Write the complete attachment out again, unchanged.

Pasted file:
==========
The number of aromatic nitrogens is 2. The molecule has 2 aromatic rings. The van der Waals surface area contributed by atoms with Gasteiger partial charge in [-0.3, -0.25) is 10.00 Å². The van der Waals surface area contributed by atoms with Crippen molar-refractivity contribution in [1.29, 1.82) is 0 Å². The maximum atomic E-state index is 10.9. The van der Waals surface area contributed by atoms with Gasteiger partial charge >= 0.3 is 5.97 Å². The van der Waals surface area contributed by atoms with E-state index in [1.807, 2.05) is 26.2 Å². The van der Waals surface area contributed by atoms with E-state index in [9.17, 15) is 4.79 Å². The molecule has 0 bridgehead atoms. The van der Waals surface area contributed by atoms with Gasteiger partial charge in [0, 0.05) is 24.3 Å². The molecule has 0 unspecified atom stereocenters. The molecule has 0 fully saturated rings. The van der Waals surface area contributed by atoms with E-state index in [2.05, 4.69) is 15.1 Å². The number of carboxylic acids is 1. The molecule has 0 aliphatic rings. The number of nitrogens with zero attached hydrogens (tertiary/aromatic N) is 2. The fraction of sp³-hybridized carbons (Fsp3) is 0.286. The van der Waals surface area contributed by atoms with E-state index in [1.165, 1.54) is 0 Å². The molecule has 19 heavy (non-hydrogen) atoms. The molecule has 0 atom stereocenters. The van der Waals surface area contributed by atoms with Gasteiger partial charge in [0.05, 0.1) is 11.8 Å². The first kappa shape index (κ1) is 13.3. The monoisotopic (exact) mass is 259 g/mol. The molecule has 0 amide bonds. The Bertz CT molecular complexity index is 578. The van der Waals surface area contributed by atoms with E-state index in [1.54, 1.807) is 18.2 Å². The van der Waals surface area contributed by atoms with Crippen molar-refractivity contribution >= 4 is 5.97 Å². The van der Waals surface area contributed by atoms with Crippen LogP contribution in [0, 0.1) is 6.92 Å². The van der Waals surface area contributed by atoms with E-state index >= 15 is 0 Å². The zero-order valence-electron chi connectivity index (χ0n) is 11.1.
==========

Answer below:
The number of aromatic nitrogens is 2. The molecule has 2 aromatic rings. The van der Waals surface area contributed by atoms with Gasteiger partial charge in [-0.3, -0.25) is 10.00 Å². The van der Waals surface area contributed by atoms with Crippen molar-refractivity contribution in [1.29, 1.82) is 0 Å². The maximum atomic E-state index is 10.9. The van der Waals surface area contributed by atoms with Gasteiger partial charge >= 0.3 is 5.97 Å². The van der Waals surface area contributed by atoms with E-state index in [1.807, 2.05) is 26.2 Å². The van der Waals surface area contributed by atoms with E-state index in [9.17, 15) is 4.79 Å². The molecule has 0 bridgehead atoms. The van der Waals surface area contributed by atoms with Gasteiger partial charge in [0, 0.05) is 24.3 Å². The molecule has 0 unspecified atom stereocenters. The molecule has 0 fully saturated rings. The van der Waals surface area contributed by atoms with E-state index in [2.05, 4.69) is 15.1 Å². The number of carboxylic acids is 1. The molecule has 0 aliphatic rings. The number of nitrogens with zero attached hydrogens (tertiary/aromatic N) is 2. The fraction of sp³-hybridized carbons (Fsp3) is 0.286. The van der Waals surface area contributed by atoms with E-state index in [1.165, 1.54) is 0 Å². The molecule has 19 heavy (non-hydrogen) atoms. The molecule has 0 atom stereocenters. The van der Waals surface area contributed by atoms with Gasteiger partial charge in [0.05, 0.1) is 11.8 Å². The first kappa shape index (κ1) is 13.3. The monoisotopic (exact) mass is 259 g/mol. The molecule has 0 amide bonds. The Bertz CT molecular complexity index is 578. The van der Waals surface area contributed by atoms with E-state index in [1.54, 1.807) is 18.2 Å². The van der Waals surface area contributed by atoms with Crippen molar-refractivity contribution >= 4 is 5.97 Å². The van der Waals surface area contributed by atoms with Crippen LogP contribution in [0, 0.1) is 6.92 Å². The van der Waals surface area contributed by atoms with E-state index >= 15 is 0 Å². The zero-order valence-electron chi connectivity index (χ0n) is 11.1.